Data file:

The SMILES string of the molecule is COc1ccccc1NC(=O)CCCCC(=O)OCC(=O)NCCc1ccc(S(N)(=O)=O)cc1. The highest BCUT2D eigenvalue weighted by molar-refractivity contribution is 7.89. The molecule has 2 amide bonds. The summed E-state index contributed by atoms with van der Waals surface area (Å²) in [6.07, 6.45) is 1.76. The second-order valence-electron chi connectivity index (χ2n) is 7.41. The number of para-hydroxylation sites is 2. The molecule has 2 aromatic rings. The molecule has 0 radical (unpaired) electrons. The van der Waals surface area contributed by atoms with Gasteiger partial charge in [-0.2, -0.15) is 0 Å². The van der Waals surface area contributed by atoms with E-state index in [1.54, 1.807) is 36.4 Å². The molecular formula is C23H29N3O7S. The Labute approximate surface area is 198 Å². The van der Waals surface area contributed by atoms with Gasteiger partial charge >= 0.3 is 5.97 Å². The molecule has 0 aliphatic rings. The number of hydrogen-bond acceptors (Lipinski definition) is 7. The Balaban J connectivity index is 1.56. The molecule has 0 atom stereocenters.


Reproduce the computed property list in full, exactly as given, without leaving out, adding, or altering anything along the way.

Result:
The SMILES string of the molecule is COc1ccccc1NC(=O)CCCCC(=O)OCC(=O)NCCc1ccc(S(N)(=O)=O)cc1. The highest BCUT2D eigenvalue weighted by molar-refractivity contribution is 7.89. The molecule has 2 amide bonds. The summed E-state index contributed by atoms with van der Waals surface area (Å²) in [6.07, 6.45) is 1.76. The second-order valence-electron chi connectivity index (χ2n) is 7.41. The number of para-hydroxylation sites is 2. The molecule has 2 aromatic rings. The molecule has 0 radical (unpaired) electrons. The van der Waals surface area contributed by atoms with Gasteiger partial charge in [-0.2, -0.15) is 0 Å². The van der Waals surface area contributed by atoms with E-state index in [1.54, 1.807) is 36.4 Å². The molecular formula is C23H29N3O7S. The Labute approximate surface area is 198 Å². The van der Waals surface area contributed by atoms with Gasteiger partial charge >= 0.3 is 5.97 Å². The molecule has 0 aliphatic rings. The number of hydrogen-bond acceptors (Lipinski definition) is 7. The Balaban J connectivity index is 1.56. The molecule has 0 atom stereocenters.